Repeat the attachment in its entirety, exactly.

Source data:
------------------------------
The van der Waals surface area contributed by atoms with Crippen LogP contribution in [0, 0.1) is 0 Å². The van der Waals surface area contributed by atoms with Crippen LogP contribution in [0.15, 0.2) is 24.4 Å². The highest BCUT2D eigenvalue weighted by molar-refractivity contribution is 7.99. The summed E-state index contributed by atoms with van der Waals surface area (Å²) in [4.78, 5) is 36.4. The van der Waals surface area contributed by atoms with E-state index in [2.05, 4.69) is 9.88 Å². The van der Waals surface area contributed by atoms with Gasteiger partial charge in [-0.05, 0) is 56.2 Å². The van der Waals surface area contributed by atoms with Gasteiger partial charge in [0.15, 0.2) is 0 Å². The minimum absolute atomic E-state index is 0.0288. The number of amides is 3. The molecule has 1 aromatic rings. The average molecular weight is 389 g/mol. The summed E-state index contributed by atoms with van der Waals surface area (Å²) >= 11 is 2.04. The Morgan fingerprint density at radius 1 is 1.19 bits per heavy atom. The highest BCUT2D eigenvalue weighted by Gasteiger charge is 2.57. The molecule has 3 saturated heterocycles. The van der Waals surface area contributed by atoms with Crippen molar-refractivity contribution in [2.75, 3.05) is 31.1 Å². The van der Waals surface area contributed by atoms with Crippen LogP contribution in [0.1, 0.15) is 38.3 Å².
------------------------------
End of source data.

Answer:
The van der Waals surface area contributed by atoms with Crippen LogP contribution in [0, 0.1) is 0 Å². The van der Waals surface area contributed by atoms with Crippen LogP contribution in [0.15, 0.2) is 24.4 Å². The highest BCUT2D eigenvalue weighted by molar-refractivity contribution is 7.99. The summed E-state index contributed by atoms with van der Waals surface area (Å²) in [4.78, 5) is 36.4. The van der Waals surface area contributed by atoms with E-state index in [2.05, 4.69) is 9.88 Å². The van der Waals surface area contributed by atoms with Gasteiger partial charge in [-0.05, 0) is 56.2 Å². The van der Waals surface area contributed by atoms with Gasteiger partial charge in [0.15, 0.2) is 0 Å². The minimum absolute atomic E-state index is 0.0288. The number of amides is 3. The molecule has 1 aromatic rings. The average molecular weight is 389 g/mol. The summed E-state index contributed by atoms with van der Waals surface area (Å²) >= 11 is 2.04. The Morgan fingerprint density at radius 1 is 1.19 bits per heavy atom. The highest BCUT2D eigenvalue weighted by Gasteiger charge is 2.57. The molecule has 3 saturated heterocycles. The van der Waals surface area contributed by atoms with Crippen molar-refractivity contribution in [2.75, 3.05) is 31.1 Å². The van der Waals surface area contributed by atoms with Crippen LogP contribution in [0.1, 0.15) is 38.3 Å².